Comparative chloroplast genome analysis
The annotated D. acuminata cp genome was used as a reference in mVISTA for the alignment of the cp genome among the five Dicliptera species (Fig. 3). The size and gene order of the chloroplast genomes of the Dicliptera species are conserved, but some divergent regions were identified, including the trnH-GUG, rpl16, petN-psbM, trnS-trnG, trnT-trnF, ndhC-trnV, petA-psbJ, and rps12-clpP genes. The nucleotide variability (Pi) was calculated for the coding and non-coding regions, respectively, in order to further confirm the sequence variations (Table S3, Fig. 4). However, the Pi values are rather low among the five species (0 to 0.02230) and a total of 5 hotspot regions were identified with Pi >0.005 (trnY-GUA-trnE-UUC, trnG-GCC, psbZ-trnG-GCC, petN-psbM, and rps4-trnL-UUA).
A total of 78714-78747 bp protein-coding genes were identified in the five Dicliptera cp genomes, accounting for 52.19%-52.24% of the entire genome sequence. These genes are encoded in 26238-26249 codons. Leucine (Leu, encoded by UUA, UUG, CUU, CUC, CUA and CUG) was the most frequent amino acid encoded by these codons, comprising 2,825–2,828 (10.8%) of the total number of codons; cysteine (Cys, encoded by UGU and UGC) was the least frequently encoded amino acid, with 303–305 codons (1.2%) (Fig. 5). For all codons, from the first to third position, the AU contents are 55.8%–60.2%, 60.6%-64.1%, and 64.9%-65.8%, respectively. The majority of the preferred codons (RSCU >1) ended with A or U, with the exception of UUG (RSCU = 1.25). This phenomenon is congruent with the results from other plant studies (Table S4) (Lu et al., 2018; Yang et al., 2014; Yi & Kim, 2012).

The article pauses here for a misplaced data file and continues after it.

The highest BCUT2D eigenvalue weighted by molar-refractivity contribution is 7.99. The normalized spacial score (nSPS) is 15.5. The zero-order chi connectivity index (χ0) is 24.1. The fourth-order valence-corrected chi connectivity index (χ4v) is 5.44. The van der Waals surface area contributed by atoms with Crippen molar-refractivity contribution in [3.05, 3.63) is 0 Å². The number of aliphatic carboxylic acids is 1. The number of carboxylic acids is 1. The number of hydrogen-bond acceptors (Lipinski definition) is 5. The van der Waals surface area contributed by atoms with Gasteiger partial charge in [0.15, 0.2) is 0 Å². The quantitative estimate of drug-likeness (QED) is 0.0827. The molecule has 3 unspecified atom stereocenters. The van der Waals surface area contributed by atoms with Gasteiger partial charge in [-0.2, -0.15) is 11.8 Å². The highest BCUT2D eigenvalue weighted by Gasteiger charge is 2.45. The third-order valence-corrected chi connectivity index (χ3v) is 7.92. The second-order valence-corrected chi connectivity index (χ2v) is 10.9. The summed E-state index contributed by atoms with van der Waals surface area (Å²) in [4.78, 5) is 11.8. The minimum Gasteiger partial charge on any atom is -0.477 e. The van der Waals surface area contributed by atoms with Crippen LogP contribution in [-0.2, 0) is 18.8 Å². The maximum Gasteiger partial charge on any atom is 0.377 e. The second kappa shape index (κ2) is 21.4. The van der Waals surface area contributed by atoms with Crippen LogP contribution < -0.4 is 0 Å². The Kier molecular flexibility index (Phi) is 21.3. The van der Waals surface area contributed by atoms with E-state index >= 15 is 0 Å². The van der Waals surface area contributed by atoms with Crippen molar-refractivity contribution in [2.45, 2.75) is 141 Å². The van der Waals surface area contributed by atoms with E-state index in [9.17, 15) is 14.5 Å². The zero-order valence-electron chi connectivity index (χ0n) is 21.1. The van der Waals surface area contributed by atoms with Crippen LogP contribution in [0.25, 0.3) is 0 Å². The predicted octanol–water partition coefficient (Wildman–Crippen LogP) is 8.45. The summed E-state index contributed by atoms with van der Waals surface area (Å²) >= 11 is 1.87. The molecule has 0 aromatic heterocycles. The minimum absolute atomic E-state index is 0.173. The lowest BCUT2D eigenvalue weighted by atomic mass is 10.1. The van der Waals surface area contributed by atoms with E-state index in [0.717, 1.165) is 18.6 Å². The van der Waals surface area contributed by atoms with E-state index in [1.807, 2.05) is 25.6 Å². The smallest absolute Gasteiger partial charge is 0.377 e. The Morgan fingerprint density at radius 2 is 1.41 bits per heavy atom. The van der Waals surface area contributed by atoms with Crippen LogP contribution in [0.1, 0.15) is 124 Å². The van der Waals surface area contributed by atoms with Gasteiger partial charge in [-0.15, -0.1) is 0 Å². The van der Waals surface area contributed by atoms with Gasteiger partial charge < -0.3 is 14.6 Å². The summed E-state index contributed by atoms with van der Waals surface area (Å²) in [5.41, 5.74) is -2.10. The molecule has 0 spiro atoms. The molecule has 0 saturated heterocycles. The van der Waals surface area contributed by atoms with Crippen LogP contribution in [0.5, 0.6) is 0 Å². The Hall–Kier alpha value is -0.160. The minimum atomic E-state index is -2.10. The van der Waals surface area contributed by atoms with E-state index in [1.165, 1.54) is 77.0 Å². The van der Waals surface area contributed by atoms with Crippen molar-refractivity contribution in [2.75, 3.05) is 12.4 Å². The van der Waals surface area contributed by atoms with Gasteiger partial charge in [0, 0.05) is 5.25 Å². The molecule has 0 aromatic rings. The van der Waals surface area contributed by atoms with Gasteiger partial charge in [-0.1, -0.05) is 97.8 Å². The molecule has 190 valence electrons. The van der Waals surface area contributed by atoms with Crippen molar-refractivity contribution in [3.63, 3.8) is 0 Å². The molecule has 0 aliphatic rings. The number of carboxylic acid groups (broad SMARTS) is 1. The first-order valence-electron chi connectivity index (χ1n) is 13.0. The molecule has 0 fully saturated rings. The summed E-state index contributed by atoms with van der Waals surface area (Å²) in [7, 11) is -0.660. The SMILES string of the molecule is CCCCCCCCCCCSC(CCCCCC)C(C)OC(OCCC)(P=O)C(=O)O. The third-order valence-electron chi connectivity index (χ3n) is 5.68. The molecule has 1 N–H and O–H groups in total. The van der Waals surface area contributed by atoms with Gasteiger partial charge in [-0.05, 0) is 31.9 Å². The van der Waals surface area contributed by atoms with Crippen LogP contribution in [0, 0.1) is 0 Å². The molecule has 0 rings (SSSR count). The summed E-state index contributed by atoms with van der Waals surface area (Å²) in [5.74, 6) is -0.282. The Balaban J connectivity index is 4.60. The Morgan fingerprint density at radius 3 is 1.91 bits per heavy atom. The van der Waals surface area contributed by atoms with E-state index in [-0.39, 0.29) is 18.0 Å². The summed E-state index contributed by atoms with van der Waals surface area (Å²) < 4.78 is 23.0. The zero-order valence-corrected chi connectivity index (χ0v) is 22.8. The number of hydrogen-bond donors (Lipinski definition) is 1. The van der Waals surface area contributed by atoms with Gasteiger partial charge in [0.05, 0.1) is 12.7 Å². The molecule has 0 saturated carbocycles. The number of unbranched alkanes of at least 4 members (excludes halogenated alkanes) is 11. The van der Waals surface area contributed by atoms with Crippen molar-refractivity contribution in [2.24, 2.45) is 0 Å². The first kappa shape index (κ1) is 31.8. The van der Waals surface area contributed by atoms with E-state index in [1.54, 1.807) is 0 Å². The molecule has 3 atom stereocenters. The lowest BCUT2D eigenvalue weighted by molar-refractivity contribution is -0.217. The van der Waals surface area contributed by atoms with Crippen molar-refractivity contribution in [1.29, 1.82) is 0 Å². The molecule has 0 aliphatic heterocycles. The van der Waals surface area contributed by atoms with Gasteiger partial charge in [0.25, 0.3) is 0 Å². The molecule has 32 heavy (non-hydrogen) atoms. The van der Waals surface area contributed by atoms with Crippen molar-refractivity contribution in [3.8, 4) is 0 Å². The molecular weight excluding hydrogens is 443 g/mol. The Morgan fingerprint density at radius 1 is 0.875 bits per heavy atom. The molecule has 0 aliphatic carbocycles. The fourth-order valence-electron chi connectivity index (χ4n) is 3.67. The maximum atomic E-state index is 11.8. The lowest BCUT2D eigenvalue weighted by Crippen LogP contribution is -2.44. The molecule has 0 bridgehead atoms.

Simple Sequence Repeats (SSRs) and long repeat analysis
A total of 285 SSRs were identified in this study. The numbers of mono-, di-, tri-, and tetranucleotides were 157, 37, 55, and 36, respectively (Tables S5 and S7). Mononucleotide repeats were the most common repeats, accounting for 55.1% of the total repeats, while dinucleotides repeats accounted for 13.0%, and other SSRs occurred less frequently (Fig. 6A). The SSR varied in number and type depending on the species; D. acuminata and D. montana (58) had the most SSRs and D. mucronata (55) had the least (Fig. 6B, Table 3). Five categories of long repeats (tandem, complement, forward, palindromic and reverse repeats) were detected and analyzed in the five Dicliptera cp genomes (Tables S6 and S7, Fig. 6C). 229 long repeats were identified and were composed of 128 tandem repeats, 8 complement repeats, 53 forward repeats, 38 palindromic repeats, and 2 reverse repeats (Fig. 6C). The number of repeats was highest in D. peruviana (56) and lowest in D. montana (41) (Fig. 6D).
|Type||D. acuminata/D. peruviana/ D. montana/D. ruiziana/D. mucronata||Location||Regions|
GTR and SYM+G were the best fit models used for the ML and BI trees to display the completed cp genomes. The data matrix for all of the MP, ML, and BI analyses revealed trees with highly congruent topologies. The phylogenetic relationships within the 17 cp genomes sequences analyzed were well-resolved (Fig. 7). Our phylogenetic analyses strongly support the monophyly of the Dicliptera species [BP(MP) = 100%, BP(ML) = 100%, PP = 1.0], in which D. ruiziana has the closest relationship with D. montana [BP(ML) = 52%, PP = 0.96], followed by D. acuminata [BP(ML)=69%, PP = 0.97], D. peruviana [BP(MP) = 99.8%, BP(ML) = 100%, PP = 1.0], and D. mucronata (BP[MP] = 100%, BP[ML] = 100%, PP = 1.0).